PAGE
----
I don’t enjoy horror films for the most part but I was glued to the screen for A Quiet Place, a truly scary movie that’s artfully executed. John Krasinski directed, co-wrote the script, and stars in the film with his wife Emily Blunt. All we know at the outset is that alien creatures have decimated the human population and are activated by noise making it essential for Krasinski, Blunt and their children to maintain silence as much as possible. As it happens, they already know sign language because their daughter is deaf. She is played (beautifully) by Millicent Simmonds, who is actually deaf and appeared in last year’s Wonderstruck. I can’t remember the last film that made such ingenious use of sound—and silence. Kudos to sound designers…

Read More…

CHAPPAQUIDDICK: HISTORY MADE HUMAN

Even if you aren’t old enough to remember the sensational incident that inspired this movie, Chappaquiddick offers a fascinating portrait of a man burdened by a family curse: Edward “Ted” Kennedy. The year is 1969 and the junior senator from Massachusetts is living in the shadow of his three elder brothers: Joseph, the “chosen one” who died in World War Two, Jack, who became President but didn’t live to serve out his first term, and Bobby, who was gunned down in yet another national tragedy. Mary Jo Kopechne was riding with Ted Kennedy when his car careened off a narrow bridge on Chappaquiddick Island. The aftermath of this horrific incident is what defined the Senator and his powerful family for years to come. First-time screenwriters Taylor Allen…

Read More…

‘READY PLAYER ONE’ ALMOST WINS

I am not a gamer, but I had no trouble immersing myself in the hyperkinetic world of Steven Spielberg’s Ready Player One and had a good time watching it—for a while. I don’t share the same degree of nostalgia for the 1980s that younger people cling to, but we all cherish the movies, songs, TV shows and (yes) video games of our youth. (Hey, even I played Centipede way back when.) Adam Stockhausen’s production design is dazzling, and it’s fun to identify the nonstop references to pop culture, but they come in such profusion that the process becomes exhausting instead of exhilarating. I always enjoy seeing Marvin the Martian, for instance, but he’s onscreen for the length of an eye-blink—in the same shot as dozens of other…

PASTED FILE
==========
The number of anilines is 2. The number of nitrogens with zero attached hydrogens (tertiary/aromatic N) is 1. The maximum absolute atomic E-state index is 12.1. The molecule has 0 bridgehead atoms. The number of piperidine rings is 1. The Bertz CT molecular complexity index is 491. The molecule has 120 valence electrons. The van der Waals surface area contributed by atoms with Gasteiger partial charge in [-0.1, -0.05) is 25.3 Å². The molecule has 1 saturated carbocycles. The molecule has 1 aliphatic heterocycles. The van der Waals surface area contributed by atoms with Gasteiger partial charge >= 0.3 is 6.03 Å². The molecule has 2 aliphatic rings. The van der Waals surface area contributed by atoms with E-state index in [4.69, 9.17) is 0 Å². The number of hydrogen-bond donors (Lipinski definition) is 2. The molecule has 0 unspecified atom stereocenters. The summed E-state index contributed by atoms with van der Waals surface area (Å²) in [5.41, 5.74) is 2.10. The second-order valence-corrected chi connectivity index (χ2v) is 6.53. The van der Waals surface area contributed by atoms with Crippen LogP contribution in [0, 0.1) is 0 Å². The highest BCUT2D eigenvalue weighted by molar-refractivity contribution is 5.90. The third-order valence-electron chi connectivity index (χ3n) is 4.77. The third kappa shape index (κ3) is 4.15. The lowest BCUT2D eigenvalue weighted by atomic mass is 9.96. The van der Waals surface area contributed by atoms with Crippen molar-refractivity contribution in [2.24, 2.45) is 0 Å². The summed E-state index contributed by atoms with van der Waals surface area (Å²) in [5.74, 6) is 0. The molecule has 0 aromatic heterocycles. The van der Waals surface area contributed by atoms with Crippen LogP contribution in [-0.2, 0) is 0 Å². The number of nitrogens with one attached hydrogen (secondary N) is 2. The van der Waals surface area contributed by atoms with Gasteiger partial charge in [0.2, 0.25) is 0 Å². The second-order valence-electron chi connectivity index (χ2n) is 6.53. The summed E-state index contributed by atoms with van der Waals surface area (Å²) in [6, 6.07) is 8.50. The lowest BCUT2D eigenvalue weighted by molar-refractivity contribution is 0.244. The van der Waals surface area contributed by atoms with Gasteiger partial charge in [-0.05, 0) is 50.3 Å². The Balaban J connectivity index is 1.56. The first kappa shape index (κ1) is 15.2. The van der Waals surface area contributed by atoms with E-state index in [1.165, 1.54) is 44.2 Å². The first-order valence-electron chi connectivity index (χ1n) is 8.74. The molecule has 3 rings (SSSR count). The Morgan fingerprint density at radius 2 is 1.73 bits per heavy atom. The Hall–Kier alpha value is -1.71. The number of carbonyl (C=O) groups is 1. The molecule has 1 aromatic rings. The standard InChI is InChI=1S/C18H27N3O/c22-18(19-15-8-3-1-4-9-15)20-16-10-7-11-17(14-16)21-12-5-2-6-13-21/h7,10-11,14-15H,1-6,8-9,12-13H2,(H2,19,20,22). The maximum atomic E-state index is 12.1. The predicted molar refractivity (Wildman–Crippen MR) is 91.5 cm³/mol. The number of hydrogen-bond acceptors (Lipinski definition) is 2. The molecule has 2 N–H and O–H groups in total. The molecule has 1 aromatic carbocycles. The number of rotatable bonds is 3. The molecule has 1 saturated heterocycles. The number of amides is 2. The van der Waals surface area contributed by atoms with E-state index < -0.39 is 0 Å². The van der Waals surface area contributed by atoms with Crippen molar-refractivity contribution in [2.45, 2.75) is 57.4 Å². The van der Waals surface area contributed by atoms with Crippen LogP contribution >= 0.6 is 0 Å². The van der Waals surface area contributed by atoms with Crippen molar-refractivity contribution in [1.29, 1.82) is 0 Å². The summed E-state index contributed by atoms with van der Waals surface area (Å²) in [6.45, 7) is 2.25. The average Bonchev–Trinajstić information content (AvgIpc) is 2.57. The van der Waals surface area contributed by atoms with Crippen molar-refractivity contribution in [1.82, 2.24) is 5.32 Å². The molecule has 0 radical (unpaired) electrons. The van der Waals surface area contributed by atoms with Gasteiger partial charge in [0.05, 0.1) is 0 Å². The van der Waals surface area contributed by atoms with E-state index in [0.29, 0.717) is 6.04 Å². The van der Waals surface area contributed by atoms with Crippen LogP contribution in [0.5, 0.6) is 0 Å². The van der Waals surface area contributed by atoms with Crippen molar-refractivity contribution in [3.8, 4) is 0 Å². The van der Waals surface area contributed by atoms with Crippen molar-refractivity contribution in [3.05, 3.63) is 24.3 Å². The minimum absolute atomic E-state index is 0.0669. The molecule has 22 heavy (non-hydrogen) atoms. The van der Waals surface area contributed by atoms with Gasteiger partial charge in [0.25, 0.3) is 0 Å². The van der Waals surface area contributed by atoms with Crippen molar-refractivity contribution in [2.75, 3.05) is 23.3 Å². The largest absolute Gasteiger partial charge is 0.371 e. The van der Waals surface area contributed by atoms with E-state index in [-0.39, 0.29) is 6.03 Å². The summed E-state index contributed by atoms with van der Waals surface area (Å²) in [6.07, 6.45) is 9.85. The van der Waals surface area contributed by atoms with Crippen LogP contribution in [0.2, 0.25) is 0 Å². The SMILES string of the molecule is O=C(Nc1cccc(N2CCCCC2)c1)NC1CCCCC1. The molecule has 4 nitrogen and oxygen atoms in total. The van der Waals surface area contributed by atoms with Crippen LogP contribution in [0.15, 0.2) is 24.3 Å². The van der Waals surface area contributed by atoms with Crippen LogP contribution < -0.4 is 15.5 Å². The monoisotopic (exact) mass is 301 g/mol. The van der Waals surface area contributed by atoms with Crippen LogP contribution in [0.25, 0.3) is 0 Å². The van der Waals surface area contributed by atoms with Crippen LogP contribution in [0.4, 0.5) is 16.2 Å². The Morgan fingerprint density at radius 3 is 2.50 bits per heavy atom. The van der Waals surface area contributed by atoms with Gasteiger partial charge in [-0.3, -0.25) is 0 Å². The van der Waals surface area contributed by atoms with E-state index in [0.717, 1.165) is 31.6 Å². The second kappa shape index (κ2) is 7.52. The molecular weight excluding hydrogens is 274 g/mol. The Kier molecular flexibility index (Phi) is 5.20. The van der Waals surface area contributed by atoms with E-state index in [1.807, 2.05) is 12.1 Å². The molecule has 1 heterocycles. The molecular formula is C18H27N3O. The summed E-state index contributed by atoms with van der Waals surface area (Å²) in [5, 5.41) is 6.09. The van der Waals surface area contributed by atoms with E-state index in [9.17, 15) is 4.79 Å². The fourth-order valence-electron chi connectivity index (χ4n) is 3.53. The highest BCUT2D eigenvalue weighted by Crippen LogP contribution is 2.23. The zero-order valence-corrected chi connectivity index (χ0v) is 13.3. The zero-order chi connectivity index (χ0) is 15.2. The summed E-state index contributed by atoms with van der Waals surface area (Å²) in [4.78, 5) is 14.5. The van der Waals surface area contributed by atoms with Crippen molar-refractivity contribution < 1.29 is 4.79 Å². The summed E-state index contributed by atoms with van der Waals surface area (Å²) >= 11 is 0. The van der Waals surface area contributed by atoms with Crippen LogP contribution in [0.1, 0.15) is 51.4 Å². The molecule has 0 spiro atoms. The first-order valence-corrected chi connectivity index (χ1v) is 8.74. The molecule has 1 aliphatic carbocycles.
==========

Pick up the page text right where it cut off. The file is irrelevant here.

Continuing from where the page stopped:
Read More…

‘ISLE OF DOGS’ OFFERS REWARDS—AND REGRETS

It may be the height of redundancy to call a Wes Anderson film eccentric, but that’s the word that comes to mind as I ponder his newest creation, Isle of Dogs. Like The Fantastic Mr. Fox, it is executed in stop-motion animation and the look of the film is astonishing, from its striking Japanese settings to the richly nuanced expressions of his canine protagonists. I marvel at the skill of the specialists who sculpt these intricate puppets and then bring them to life, one frame at a time. The story deals with the mean-spirited mayor of a Japanese city who insists that a strain of disease requires all dogs to be exiled to an island that normally serves as a garbage dump. A quartet of former house pets (and…

Read More…

ALL HAIL ‘KING OF JAZZ’ FROM CRITERION

If you’re wondering why there are shouts of jubilation from film buffs and aficionados of pre-swing-era music it’s because the Criterion Collection has released a beautiful Blu-ray and DVD of King of Jazz (1930), The movie features Bing Crosby’s first appearance onscreen, as part of the Rhythm Boys trio, jazz giants Joe Venuti and Eddie Lang, and a spectacular rendition of George Gershwin’s “Rhapsody in Blue” by Paul Whiteman, the orchestra leader who commissioned the piece just six years earlier. Impossible to see for decades, unearthed in the late 1960s (with foreign-language subtitles), then given desultory release on VHS, this pioneering early-talkie in two-color Technicolor has finally been made whole. I wrote about the West Coast premiere of its restoration at the Academy of Motion…

Read More…

SUBSCRIBE TO OUR NEWSLETTER

PODCAST

Maltin On Movies

PAST MALTIN ON MOVIES PODCASTS

APPEARANCES/BOOKING

Leonard Maltin Appearances & Bookings

CALENDAR

April 2018
S M T W T F S
« Mar    
1234567
891011121314
15161718192021
22232425262728
2930